It might also help explain how Obama trounced Romney in Miami-Dade county, which accounts for 10 percent of Florida's 12 million registered voters, capturing 521,000 votes compared to only 317,000 for the Republican candidate.
But the biggest impact appears to have been non-Cuban Hispanic voters in central Florida, home to a growing population of Puerto Ricans, including an estimated 300,000 who moved there in recent years due to economic woes on the Caribbean island.
The large Central Florida turnout for Obama among Hispanics serves as a warning about the Republican's Party's future, said political analyst Luis Martinez-Fernandez at the University of Central Florida in Orlando.
"They have a huge problem on their hands. They're either going to have to continue to alienate blacks and Hispanics, or they're going to have to alienate the Tea Party which doesn't seem to want to change," he said.
In heavily Hispanic Osceola County, John Quinones, a local Republican politician with Puerto Rican roots, said Romney should have focused earlier on the demographic.
"By the time we had seen a strong presence from Mitt Romney and his campaign, we had seen Obama and a lot of the Democratic candidates over and over a lot sooner," Quinones said.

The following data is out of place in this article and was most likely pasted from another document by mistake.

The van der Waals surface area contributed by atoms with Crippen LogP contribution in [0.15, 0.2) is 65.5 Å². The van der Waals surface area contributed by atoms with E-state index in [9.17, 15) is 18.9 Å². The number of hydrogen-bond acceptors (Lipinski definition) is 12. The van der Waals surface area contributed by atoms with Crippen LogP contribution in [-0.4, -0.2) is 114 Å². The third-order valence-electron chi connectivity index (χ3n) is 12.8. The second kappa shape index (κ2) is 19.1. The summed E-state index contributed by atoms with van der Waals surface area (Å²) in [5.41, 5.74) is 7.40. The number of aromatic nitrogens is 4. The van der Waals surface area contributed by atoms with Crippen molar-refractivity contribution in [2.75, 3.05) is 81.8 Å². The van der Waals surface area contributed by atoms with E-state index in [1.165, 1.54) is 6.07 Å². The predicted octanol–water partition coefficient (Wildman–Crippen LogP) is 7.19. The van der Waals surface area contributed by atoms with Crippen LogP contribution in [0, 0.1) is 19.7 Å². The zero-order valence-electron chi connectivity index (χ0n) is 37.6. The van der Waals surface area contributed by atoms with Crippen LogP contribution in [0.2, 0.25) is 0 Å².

While Obama's campaign was on the ground in central Florida, Romney was locked in the primary battle taking stands on immigration that helped him capture the most conservative wing of his party but which were unpopular with Hispanics.
Quinones said the Republican Party needs to consider how it discusses immigration reform. Puerto Ricans, who hold U.S. passports and are not subject to immigration issues, make up about 70 percent of the Hispanic electorate on the so-called I-4 corridor that spans central Florida.
However, Martinez-Fernandez said Puerto Ricans still take anti-immigration policy personally. "In many cases, we see the attack on Hispanics as an attack on ourselves," Martinez-Fernandez said.
Tuesday's results and demographic trends are one reason that Republican leaders like Florida Senator Marco Rubio and former Governor Jeb Bush have repeatedly urged the party to get behind immigration reform.
In a statement on Wednesday Rubio praised Romney but also stressed the need for the party to take a new direction.
"The conservative movement should have particular appeal to people in minority and immigrant communities who are trying to make it, and Republicans need to work harder than ever to communicate our beliefs to them," he said.
But Obama's victory puts the immigration agenda in his hands. Notably, when Obama ticked off his top bipartisan priorities in his victory speech early Wednesday morning, "fixing our immigration system" was among them.
The words of Rubio and Bush seemed to be gaining ground within the party on Wednesday.
"The Republican Party better pay attention to Latino voting," said conservative strategist Karl Rove, interviewed on the Fox News channel.
"The Republican Party has to understand the fastest growing part of the American population, has to be open to and listening to people who are going to be a major part of our future, and unless we do that, we're going to be a minority party," added former Republican presidential candidate Newt Gingrich, speaking on the CBS "This Morning" show.
Editing by Cynthia Osterman